Empowered Employees Part 3

October 3, 2005

By: John Zink

Your employees have great ideas about how improve productivity and reduce costs in your company. Are you asking for these ideas and listening when they are offered?

One company owner in the construction industry recognized the importance of employee feedback and struggled to find the best method for collecting this information. This member began to recognize the problems with office suggestion boxes and open door policies and decided to take a more active approach.

We have the benefit of learning from his mistakes and not repeating them.

The contractor moved suggestion boxes from the office to outside the trailer on each jobsite. After collecting gum wrappers and other trash for a month, the suggestion box was removed.

The owner decided to take the suggestion process to the employees. A sheet of paper asking for feedback was included in each employee’s paycheck, with instructions on how to submit the form back. The owner found that nobody paid attention to anything in the payment envelop except their check—the rest ended up in the trash immediately.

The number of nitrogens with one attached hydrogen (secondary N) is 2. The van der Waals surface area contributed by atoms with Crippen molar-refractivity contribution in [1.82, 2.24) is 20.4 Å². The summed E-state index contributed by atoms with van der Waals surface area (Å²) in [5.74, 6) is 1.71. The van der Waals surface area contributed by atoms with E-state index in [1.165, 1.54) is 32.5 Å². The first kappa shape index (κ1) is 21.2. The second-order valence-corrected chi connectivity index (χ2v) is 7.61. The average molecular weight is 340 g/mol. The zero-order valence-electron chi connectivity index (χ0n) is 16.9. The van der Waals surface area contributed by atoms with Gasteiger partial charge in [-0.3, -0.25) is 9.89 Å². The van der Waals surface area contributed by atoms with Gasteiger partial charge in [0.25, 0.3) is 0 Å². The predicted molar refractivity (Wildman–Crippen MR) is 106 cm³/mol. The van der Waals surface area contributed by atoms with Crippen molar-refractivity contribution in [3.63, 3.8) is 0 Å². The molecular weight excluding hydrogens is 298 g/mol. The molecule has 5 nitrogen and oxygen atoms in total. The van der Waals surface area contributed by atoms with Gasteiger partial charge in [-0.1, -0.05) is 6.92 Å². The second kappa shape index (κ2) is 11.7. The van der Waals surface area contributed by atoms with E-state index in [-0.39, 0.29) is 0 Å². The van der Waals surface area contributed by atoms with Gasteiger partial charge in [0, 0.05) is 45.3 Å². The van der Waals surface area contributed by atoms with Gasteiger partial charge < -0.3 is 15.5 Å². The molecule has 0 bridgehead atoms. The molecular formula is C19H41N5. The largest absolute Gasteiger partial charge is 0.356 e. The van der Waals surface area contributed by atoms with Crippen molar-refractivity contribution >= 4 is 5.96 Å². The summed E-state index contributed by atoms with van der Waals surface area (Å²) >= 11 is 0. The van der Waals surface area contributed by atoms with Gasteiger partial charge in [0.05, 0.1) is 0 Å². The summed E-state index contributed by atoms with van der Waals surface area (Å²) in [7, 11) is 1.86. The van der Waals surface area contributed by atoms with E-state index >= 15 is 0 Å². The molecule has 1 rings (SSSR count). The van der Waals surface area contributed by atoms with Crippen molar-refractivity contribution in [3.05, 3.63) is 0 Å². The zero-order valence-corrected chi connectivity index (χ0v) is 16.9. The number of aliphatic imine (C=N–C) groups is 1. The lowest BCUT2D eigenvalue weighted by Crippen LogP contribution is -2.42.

After two failed attempts, the increasingly agitated owner directed his foremen to collect suggestions and feedback from the field crews. The foremen passed out suggestion forms with the understanding that everyone had to write something and that the foreman would collect the forms later to turn in to the office. The foremen did their job and followed the instructions.

The owner found that the overwhelming majority of the field crews said on their suggestion forms that everything was running fine and that there were no problems at all.

After a few conversations with foremen, the owner realized that the feedback he had received from this technique was next to worthless. The crews knew that their supervisor would be collecting their forms. They knew that if they wrote anything negative, it would reflect poorly on their supervisor’s performance as manager of the job site.

To protect themselves from retribution from their supervisor, they wrote exactly what they thought the foreman would want the people in the office to hear.

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